If the economic benefit of an asset is not taxable, its tax base will be equal to, not less than, its carrying amount.

Options B and C are correct statements.

Shop CFA® Exam Prep

Offered by AnalystPrep

Featured Shop FRM® Exam Prep Learn with Us

Subscribe to our newsletter and keep up with the latest and greatest tips for success
Shop Actuarial Exams Prep Shop Graduate Admission Exam Prep

Sergio Torrico
2021-07-23
Excelente para el FRM 2 Escribo esta revisión en español para los hispanohablantes, soy de Bolivia, y utilicé AnalystPrep para dudas y consultas sobre mi preparación para el FRM nivel 2 (lo tomé una sola vez y aprobé muy bien), siempre tuve un soporte claro, directo y rápido, el material sale rápido cuando hay cambios en el temario de GARP, y los ejercicios y exámenes son muy útiles para practicar.
diana
2021-07-17
So helpful. I have been using the videos to prepare for the CFA Level II exam. The videos signpost the reading contents, explain the concepts and provide additional context for specific concepts. The fun light-hearted analogies are also a welcome break to some very dry content. I usually watch the videos before going into more in-depth reading and they are a good way to avoid being overwhelmed by the sheer volume of content when you look at the readings.
Kriti Dhawan
2021-07-16
A great curriculum provider. James sir explains the concept so well that rather than memorising it, you tend to intuitively understand and absorb them. Thank you ! Grateful I saw this at the right time for my CFA prep.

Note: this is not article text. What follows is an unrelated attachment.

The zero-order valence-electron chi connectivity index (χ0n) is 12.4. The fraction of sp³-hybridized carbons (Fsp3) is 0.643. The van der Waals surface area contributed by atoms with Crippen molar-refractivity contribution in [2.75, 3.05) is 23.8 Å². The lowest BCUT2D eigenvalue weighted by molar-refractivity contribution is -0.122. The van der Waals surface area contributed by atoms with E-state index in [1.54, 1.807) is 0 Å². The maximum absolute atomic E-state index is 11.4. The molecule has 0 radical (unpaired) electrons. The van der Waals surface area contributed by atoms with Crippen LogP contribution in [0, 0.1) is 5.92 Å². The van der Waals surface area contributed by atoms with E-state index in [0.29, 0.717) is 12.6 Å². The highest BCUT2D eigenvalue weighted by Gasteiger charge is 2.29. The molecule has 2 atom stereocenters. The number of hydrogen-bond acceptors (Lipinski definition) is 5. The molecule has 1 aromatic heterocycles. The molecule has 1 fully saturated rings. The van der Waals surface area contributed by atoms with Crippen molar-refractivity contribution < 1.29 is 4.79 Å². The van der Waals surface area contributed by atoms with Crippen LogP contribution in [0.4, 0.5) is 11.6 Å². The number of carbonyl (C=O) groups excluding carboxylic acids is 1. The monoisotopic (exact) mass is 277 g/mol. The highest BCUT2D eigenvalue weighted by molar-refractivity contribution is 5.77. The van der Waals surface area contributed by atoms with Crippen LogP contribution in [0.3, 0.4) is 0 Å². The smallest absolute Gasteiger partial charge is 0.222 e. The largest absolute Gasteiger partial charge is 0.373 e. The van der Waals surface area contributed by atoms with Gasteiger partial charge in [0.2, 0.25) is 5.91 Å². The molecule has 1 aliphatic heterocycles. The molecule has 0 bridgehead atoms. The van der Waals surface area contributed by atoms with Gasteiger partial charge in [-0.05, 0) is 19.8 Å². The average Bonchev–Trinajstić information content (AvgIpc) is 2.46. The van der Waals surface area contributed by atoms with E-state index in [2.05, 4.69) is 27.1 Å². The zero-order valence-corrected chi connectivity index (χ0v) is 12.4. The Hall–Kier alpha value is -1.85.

nikhil kumar
2021-06-28
Very well explained and gives a great insight about topics in a very short time. Glad to have found Professor Forjan's lectures.
Marwan
2021-06-22
Great support throughout the course by the team, did not feel neglected
Benjamin anonymous
2021-05-10
I loved using AnalystPrep for FRM. QBank is huge, videos are great. Would recommend to a friend
Daniel Glyn
2021-03-24
I have finished my FRM1 thanks to AnalystPrep. And now using AnalystPrep for my FRM2 preparation. Professor Forjan is brilliant. He gives such good explanations and analogies. And more than anything makes learning fun. A big thank you to Analystprep and Professor Forjan. 5 stars all the way!
michael walshe
2021-03-18
Professor James' videos are excellent for understanding the underlying theories behind financial engineering / financial analysis. The AnalystPrep videos were better than any of the others that I searched through on YouTube for providing a clear explanation of some concepts, such as Portfolio theory, CAPM, and Arbitrage Pricing theory. Watching these cleared up many of the unclarities I had in my head. Highly recommended.